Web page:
Republican presidential front runner Donald Trump and Democratic favourite Hillary Clinton continued their wins, picking up Arizona on Tuesday, as the primary race shifted to the United States west coast.
But their rival contenders, too, received a boost.
Texas senator Ted Cruz momentarily halted Mr Trump's march towards the nomination by scoring a decisive win in Utah, after a dismal showing a week ago.
Vermont senator Bernie Sanders took Utah and Idaho - a much- needed boost for him to stay in the race and try to narrow the delegate gap with Mrs Clinton.
Commenting on the Democratic race, experts said that they do not believe Mr Sanders' twin wins will be enough to keep him in the race for long.
At this point, it looks likely that Sanders will no longer be viable by then.
POLITICAL SCIENCE AND LAW PROFESSOR TAEKU LEE, from the University of California Berkeley, on the Sanders campaign remaining hopeful about his prospects in key Democratic states like California
Though he may have enough campaign funds, Professor Barbara Norrander from the University of Arizona's School of Government and Public Policy said that "at some point, Clinton will probably win the 50 per cent of delegates needed for the nomination before the last primaries are over".
Political science and law professor Taeku Lee, from the University of California Berkeley, noted that Mr Sanders' success so far is "limited to states with relatively small black and Latino populations".
And while the Sanders campaign remains positive about his prospects in key Democratic states such as California, Prof Lee said: "At this point, it looks likely that Sanders will no longer be viable by then."
As the candidates swing through the states during the primary season, they pick up delegates who will select the party's nominee during the convention in July.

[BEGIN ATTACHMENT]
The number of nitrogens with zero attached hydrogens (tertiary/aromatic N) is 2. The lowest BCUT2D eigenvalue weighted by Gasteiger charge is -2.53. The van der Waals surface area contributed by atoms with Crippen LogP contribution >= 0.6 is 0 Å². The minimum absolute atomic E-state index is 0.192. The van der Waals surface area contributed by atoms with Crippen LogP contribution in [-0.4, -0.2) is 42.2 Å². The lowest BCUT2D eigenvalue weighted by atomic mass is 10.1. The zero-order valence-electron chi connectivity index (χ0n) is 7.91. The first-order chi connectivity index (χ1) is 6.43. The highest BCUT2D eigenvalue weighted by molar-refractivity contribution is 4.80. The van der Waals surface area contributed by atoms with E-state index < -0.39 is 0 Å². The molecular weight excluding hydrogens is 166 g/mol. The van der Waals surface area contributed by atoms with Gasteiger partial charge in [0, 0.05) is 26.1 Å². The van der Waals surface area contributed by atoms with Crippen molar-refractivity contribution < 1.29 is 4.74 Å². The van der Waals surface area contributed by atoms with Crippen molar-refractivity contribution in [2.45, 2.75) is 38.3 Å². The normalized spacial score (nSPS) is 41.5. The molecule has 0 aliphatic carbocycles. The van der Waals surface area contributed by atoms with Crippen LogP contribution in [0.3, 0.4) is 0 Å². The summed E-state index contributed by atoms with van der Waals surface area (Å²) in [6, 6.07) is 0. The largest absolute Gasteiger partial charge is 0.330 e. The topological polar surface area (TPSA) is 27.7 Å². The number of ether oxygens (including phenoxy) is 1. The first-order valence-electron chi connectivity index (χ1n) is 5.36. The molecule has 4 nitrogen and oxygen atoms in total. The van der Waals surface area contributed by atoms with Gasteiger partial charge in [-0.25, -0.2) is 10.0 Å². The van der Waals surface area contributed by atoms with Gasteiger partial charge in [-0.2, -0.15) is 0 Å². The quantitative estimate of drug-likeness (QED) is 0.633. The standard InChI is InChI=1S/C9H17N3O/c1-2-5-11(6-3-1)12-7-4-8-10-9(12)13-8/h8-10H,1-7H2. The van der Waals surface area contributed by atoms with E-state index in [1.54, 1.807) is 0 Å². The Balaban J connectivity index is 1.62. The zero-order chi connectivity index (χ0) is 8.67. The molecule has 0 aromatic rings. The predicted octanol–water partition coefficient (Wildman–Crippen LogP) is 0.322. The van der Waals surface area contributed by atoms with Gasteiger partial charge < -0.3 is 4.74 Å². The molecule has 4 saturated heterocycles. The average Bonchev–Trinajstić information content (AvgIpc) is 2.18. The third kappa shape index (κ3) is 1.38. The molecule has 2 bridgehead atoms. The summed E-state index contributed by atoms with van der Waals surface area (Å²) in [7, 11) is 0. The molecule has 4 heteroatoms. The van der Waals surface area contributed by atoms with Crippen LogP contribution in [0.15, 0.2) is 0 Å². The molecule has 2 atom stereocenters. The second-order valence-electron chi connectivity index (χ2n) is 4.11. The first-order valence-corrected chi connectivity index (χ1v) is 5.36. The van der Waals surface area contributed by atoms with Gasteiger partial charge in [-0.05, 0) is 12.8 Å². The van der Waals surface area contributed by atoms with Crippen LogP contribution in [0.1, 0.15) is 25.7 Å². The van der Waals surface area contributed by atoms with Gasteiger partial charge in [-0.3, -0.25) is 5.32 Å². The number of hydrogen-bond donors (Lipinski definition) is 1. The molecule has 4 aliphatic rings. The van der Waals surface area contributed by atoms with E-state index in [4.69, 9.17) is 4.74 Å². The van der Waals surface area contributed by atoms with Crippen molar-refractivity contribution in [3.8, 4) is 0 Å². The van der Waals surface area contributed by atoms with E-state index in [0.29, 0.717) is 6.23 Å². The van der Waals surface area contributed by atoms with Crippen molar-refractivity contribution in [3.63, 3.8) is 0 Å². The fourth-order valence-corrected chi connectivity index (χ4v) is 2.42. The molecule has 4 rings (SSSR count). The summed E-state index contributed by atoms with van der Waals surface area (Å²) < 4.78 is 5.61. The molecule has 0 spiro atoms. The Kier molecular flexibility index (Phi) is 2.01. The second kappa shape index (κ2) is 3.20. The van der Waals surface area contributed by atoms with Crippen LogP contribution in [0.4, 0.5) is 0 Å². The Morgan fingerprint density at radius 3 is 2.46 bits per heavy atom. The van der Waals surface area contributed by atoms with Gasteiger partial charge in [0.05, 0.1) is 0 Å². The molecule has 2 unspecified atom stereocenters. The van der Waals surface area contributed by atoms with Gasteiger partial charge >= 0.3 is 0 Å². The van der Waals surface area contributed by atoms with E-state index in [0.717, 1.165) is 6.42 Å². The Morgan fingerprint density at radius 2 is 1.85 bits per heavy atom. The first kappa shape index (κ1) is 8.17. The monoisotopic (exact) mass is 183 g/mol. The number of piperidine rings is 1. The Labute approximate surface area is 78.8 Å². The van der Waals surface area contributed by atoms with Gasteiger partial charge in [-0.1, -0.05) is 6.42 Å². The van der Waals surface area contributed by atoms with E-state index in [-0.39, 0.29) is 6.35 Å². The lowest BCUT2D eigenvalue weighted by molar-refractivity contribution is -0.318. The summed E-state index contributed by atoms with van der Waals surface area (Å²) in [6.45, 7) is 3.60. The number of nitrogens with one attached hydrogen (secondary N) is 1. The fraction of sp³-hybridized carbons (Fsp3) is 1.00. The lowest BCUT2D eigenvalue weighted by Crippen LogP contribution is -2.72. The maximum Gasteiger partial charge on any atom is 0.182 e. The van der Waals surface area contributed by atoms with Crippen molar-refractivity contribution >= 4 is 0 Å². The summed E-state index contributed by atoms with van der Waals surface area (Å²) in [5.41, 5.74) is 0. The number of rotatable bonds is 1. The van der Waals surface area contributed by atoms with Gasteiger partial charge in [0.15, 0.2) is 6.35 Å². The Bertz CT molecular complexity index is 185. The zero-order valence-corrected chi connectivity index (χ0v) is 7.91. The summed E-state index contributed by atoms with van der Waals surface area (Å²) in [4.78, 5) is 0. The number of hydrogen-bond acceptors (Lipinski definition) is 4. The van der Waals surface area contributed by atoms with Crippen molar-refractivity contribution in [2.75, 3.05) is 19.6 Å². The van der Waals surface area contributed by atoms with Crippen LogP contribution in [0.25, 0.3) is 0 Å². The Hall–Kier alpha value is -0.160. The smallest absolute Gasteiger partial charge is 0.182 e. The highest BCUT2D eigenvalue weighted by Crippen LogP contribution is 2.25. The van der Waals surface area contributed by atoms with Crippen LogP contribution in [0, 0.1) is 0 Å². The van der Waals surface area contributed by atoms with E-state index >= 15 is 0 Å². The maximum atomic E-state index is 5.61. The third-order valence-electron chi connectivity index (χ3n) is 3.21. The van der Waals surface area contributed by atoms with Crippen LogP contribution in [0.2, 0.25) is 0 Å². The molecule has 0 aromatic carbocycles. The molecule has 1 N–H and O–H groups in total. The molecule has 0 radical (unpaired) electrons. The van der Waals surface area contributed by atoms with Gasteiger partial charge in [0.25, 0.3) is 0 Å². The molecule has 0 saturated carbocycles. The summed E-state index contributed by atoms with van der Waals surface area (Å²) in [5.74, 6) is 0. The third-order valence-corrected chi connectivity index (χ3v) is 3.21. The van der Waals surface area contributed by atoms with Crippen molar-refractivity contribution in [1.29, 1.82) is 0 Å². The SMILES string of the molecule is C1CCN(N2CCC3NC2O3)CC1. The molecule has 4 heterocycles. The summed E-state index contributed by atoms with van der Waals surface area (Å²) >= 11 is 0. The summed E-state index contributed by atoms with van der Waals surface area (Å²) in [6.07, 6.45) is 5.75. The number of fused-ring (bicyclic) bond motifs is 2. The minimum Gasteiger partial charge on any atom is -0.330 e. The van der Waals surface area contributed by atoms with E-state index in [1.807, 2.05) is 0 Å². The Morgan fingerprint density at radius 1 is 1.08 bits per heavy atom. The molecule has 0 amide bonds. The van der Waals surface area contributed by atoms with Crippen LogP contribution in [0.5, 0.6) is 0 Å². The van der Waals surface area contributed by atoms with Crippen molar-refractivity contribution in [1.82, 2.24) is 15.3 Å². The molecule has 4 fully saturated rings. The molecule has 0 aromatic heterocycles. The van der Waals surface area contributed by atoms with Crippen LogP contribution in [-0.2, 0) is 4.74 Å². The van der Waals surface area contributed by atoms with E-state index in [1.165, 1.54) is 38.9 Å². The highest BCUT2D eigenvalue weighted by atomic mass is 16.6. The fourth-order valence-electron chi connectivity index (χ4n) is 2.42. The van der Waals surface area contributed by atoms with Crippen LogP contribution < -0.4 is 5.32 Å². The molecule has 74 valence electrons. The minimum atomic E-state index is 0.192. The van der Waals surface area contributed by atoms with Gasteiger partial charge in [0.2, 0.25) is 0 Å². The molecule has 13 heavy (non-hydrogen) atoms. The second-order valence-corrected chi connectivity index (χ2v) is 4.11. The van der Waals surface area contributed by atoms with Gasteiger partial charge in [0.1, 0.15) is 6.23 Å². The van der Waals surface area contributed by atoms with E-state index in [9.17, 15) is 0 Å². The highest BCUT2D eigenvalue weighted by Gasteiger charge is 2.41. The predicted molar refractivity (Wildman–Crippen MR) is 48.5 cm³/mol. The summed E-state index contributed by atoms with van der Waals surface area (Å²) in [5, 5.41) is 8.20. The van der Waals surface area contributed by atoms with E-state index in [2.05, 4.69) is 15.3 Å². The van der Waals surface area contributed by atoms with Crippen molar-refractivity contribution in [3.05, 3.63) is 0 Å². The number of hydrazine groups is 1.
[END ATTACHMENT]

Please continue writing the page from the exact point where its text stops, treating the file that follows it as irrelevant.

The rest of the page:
After Tuesday, Mrs Clinton has 1,681 of the 2,383 delegates required to win the nomination compared with Mr Sanders' 927, according to The New York Times and the Associated Press.
Undeterred, Mr Sanders said that national polls have shown his campaign's progress in the race.
"When we began this campaign about 10 months ago, we were 3 per cent in the polls, about 70 points behind secretary Clinton. As of today, the last poll that I saw, we are five points behind," he said.
During her victory speech, Mrs Clinton addressed the deadly attacks in Brussels which have also raised security concerns in the United States.
"What happened in Brussels tells us how high the stakes are," she told a crowd in Seattle, Washington, which votes on Saturday.
"The last thing we need, my friends, are leaders who incite more fear," she said, referring to Mr Trump's comments suggesting that the US rethink its involvement in Nato, and Mr Cruz's call for law enforcement to step up policing in Muslim neighbourhoods in the US.
"What Donald Trump, Ted Cruz and others are suggesting is not only wrong, it is dangerous. It will not keep us safe," said Mrs Clinton.
Prof Norrander said "Trump's hard line on the US-Mexico border would be a big concern among Arizona voters", which might have contributed to his win.
Arizona shares a border with Mexico and Mr Trump has continually talked about building a wall between the two countries to keep illegal immigrants out.
After Tuesday, Mr Trump's delegate count is 739 of the 1,237 delegates needed to clinch the nomination. Mr Cruz has 465, a sign that efforts by establishment Republicans to stop Mr Trump have been futile.
"Unless the 'Stop Trump' campaign discovers the silver bullet... Trump is poised to win most of the remaining contests over the next month," said Prof Lee.